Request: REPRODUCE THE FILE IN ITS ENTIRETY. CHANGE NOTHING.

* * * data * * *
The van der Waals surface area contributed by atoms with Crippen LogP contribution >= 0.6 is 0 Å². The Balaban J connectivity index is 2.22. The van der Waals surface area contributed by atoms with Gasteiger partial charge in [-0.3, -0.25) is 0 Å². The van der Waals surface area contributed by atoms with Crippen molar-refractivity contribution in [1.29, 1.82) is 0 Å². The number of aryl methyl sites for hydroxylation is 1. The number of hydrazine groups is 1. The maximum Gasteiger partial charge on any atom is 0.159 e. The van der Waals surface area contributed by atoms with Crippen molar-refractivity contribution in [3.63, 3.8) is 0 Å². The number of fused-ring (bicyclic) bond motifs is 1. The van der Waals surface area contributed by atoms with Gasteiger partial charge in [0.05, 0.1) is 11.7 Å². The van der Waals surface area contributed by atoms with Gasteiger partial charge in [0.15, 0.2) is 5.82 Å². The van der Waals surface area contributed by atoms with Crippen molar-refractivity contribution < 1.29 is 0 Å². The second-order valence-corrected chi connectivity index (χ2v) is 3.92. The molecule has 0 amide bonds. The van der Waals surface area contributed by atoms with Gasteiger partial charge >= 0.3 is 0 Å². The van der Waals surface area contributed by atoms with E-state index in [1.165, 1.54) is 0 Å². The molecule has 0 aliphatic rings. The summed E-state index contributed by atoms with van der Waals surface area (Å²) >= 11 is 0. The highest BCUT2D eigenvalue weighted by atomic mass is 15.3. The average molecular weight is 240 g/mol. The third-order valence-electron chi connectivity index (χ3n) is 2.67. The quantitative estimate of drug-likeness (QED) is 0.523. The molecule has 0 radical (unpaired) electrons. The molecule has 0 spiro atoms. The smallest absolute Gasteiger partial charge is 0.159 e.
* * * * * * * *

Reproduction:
The van der Waals surface area contributed by atoms with Crippen LogP contribution >= 0.6 is 0 Å². The Balaban J connectivity index is 2.22. The van der Waals surface area contributed by atoms with Gasteiger partial charge in [-0.3, -0.25) is 0 Å². The van der Waals surface area contributed by atoms with Crippen molar-refractivity contribution in [1.29, 1.82) is 0 Å². The number of aryl methyl sites for hydroxylation is 1. The number of hydrazine groups is 1. The maximum Gasteiger partial charge on any atom is 0.159 e. The van der Waals surface area contributed by atoms with Crippen molar-refractivity contribution in [3.63, 3.8) is 0 Å². The number of fused-ring (bicyclic) bond motifs is 1. The van der Waals surface area contributed by atoms with Gasteiger partial charge in [0.05, 0.1) is 11.7 Å². The van der Waals surface area contributed by atoms with Gasteiger partial charge in [0.15, 0.2) is 5.82 Å². The van der Waals surface area contributed by atoms with Crippen molar-refractivity contribution < 1.29 is 0 Å². The second-order valence-corrected chi connectivity index (χ2v) is 3.92. The molecule has 0 amide bonds. The van der Waals surface area contributed by atoms with Gasteiger partial charge >= 0.3 is 0 Å². The van der Waals surface area contributed by atoms with E-state index in [1.165, 1.54) is 0 Å². The molecule has 0 aliphatic rings. The summed E-state index contributed by atoms with van der Waals surface area (Å²) >= 11 is 0. The highest BCUT2D eigenvalue weighted by atomic mass is 15.3. The average molecular weight is 240 g/mol. The third-order valence-electron chi connectivity index (χ3n) is 2.67. The quantitative estimate of drug-likeness (QED) is 0.523. The molecule has 0 radical (unpaired) electrons. The molecule has 0 spiro atoms. The smallest absolute Gasteiger partial charge is 0.159 e.